Coupled with an improved offense (4.00 R/G before July 1, 4.44 after), the P-Nats turned in a 39-31 second half that became good enough to win second-half Northern Division title when the Keys lost the last three regular-season games (and eight of the last ten). Thanks to league bylaws, Frederick’s 39-31 mark down the stretch still earned them the home-field advantage in the first round of the Mills Cup playoffs. That turned out to be the difference as the Keys beat the P-Nats 3-2 for the fifth game and 3-2 for the series to send Potomac packing and end any hopes of defending the 2010 title.

So let’s take a look at how the 2011 edition stacked up against the rest of Carolina League…
HITTING

PITCHING

Having watched these guys day in and day out, I was bit surprised to see that the team finished third in walks drawn — in my mind, there were only a handful of players that seemed willing to take the walk, and too many that weren’t. But those that did walk, walked a lot (Francisco Soriano and Steve Souza were 2nd and 3rd in walk rate for players with 200+ PA in the Carolina League).

That 215 steals led the league by 63 and was the most by the team in its affiliation with Washington and the most in the league since the 2008 Wilmington Blue Rocks. They were only caught 66 times, which works out to an efficiency rate of 76.5 percent. Yes, Eury Perez and Jeff Kobernus accounted for the bulk of it (88 steals combined) but even big men such as Souza (25) and Destin Hood (21) stole 20+ bases. The thievery helped offset the team’s lack of doubles, but otherwise, this squad was mostly right around league averages. Not bad when you consider the position players were the second-youngest in the league.

As aforementioned, the pitching went from horrid early to serviceable late. They still finished last in nearly every rate or total statistic, but let’s not forget that the Carolina League tends to be a pitcher’s league despite the launching pads in Frederick and the Salems. For those that may have missed it or were wondering, the Pfitz usually comes out neutral in ballpark-effect studies.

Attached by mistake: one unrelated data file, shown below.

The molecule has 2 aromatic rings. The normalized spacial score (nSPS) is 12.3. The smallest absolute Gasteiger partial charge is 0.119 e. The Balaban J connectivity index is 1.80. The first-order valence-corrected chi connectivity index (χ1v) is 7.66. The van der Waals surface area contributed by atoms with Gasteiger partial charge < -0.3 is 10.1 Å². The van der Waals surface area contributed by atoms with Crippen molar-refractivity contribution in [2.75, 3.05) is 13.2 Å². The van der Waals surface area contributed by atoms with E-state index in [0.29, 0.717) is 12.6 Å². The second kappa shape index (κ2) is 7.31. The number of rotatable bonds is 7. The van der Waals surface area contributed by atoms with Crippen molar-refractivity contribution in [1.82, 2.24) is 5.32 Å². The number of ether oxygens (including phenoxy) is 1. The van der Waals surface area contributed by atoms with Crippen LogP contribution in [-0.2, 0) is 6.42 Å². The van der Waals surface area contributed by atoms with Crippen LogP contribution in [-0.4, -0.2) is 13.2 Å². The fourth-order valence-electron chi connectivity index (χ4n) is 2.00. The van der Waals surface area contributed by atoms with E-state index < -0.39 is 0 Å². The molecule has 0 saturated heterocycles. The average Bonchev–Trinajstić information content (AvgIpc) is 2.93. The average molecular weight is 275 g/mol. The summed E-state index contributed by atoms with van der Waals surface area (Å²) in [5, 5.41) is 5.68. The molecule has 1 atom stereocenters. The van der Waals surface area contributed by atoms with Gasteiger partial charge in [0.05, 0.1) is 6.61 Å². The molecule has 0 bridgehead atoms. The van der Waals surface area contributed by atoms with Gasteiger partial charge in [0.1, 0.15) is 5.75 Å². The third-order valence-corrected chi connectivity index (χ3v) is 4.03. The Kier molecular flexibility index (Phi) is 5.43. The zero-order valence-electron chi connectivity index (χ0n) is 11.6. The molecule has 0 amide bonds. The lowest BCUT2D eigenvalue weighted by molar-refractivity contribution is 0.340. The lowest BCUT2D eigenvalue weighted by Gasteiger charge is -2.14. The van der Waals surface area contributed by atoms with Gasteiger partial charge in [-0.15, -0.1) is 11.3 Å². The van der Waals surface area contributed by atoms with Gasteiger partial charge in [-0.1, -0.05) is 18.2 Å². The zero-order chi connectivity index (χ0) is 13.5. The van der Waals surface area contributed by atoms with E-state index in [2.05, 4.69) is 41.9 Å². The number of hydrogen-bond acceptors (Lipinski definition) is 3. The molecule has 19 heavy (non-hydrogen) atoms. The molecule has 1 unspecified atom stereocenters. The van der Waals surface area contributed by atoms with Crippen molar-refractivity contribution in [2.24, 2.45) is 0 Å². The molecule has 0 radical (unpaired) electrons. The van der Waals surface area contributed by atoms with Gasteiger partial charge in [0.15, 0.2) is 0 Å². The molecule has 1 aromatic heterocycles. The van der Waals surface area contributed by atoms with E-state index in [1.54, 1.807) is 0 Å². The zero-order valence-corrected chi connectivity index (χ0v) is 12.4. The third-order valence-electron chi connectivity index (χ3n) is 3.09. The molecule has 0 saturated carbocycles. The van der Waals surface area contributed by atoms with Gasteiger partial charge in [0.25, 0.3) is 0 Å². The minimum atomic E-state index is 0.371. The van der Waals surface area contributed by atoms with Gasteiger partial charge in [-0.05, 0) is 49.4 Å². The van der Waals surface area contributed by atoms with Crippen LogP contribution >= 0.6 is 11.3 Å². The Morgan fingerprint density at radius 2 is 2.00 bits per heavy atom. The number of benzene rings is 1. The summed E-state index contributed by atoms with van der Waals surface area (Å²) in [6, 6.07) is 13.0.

You can argue over how much of it came from reshuffling the deck and removing failed starters from the rotation (Mitchell Clegg, Marcos Frias, Trevor Holder) or how the unsung work of swingmen (Adam Olbrychowski, Evan Bronson) filled in the gaps, or how the team’s top two starters improved over the course of the season — one steadily (Danny Rosenbaum), the other in fits (Paul Demny) — but the bottom line: it did get better.

Now, in our little dance, we take a look at the Top 12′s for the batters and pitchers in terms of PAs and IPs.
Full statistics for the team can be found here. (* 2009 Draft Pick, ** DSL Graduate).

I chose to highlight the ’09 picks and DSL grads to illustrate the counterpoint to drafting ‘em young: It takes time. In this subset, there are four ’08 picks (Hood, Higley, Lozada, and Ramirez) and fifth that was traded for (Dykstra). Only one 2010 position-player draft pick saw playing time, and that was four games before his shoulder went out (Rick Hague) — two, if you want to count Zach Walters.

What I personally like about High-A is that it’s the true litmus test for a prospect. I’ve seen varying percentages that break down once a prospect plays at level X, his chances of ever playing in MLB are now Y, but almost all of them jump from single digits to double digits when it comes to High-A vs. AA. Anecdotally, I can tell you that this where many players stall: The bridge over the Susquehannah in Harrisburg may as well be the bridge over the Rhine in Arnhem, so to speak. Seems like every April I fill in the lineups and think to myself “This guy is still here?” — and the thought occurs on both sides of the scorebook.

So while some folks have expressed great dismay over the lack of development of some guys, it bears repeating that this happens all the time. And in my mind, that disappointment is offset by guys breaking out (Hood) and/or shaking off the proverbial primates (Kobernus). Not to mention my personal favorite: seeing a pitcher start to “get it.”

How’s that for a segue?
Just to expand upon what I wrote earlier, Olbrychowski was terrible as a reliever but found his groove as a starter (5.63 vs. 3.71 ERA) and the reverse was true for Frias (1.67 vs. 5.06). Bronson was actually better as a reliever when you look at the season as a whole, but unlike Olbrychowski and Frias, kept bouncing between roles (and levels) until he was given a spot in the rotation in mid-August and turned in quality starts in two of his four starts down the stretch.

Demny, as aforementioned, improved over the course of the season but take a look at the ERAs by month:
April – 2.08, May – 6.93, June – 2.55, July – 8.42, Aug/Sep – 2.72. He’s young (22 in August), throws hard (~93-95), and durable (100+ IP the past three seasons). Clearly, he made his adjustments and the league adjusted back, but you have to like that he was able to rebound not once but twice from rough patches of pitching.

OBLIGATORY TOP 5 LISTS
The upside to rating Potomac is that I’ve seen these guys the most. The downside to rating Potomac is that I’ve seen these guys so much. Looking over last year’s season review I can see that invariably, I’m either going to overvalue some guys as a fan (e.g. Chris Curran), and undervalue others in an effort to overcompensate for being a fan (e.g. Tyler Moore last year). So bear that in mind as I fire from the hip and make the lists that folks love so much…

Batters
1. Destin Hood
2. Jeff Kobernus
3. Eury Perez
4. Steve Souza
5. Justin Bloxom
HM: Zach Walters

Pitchers
1. Danny Rosenbaum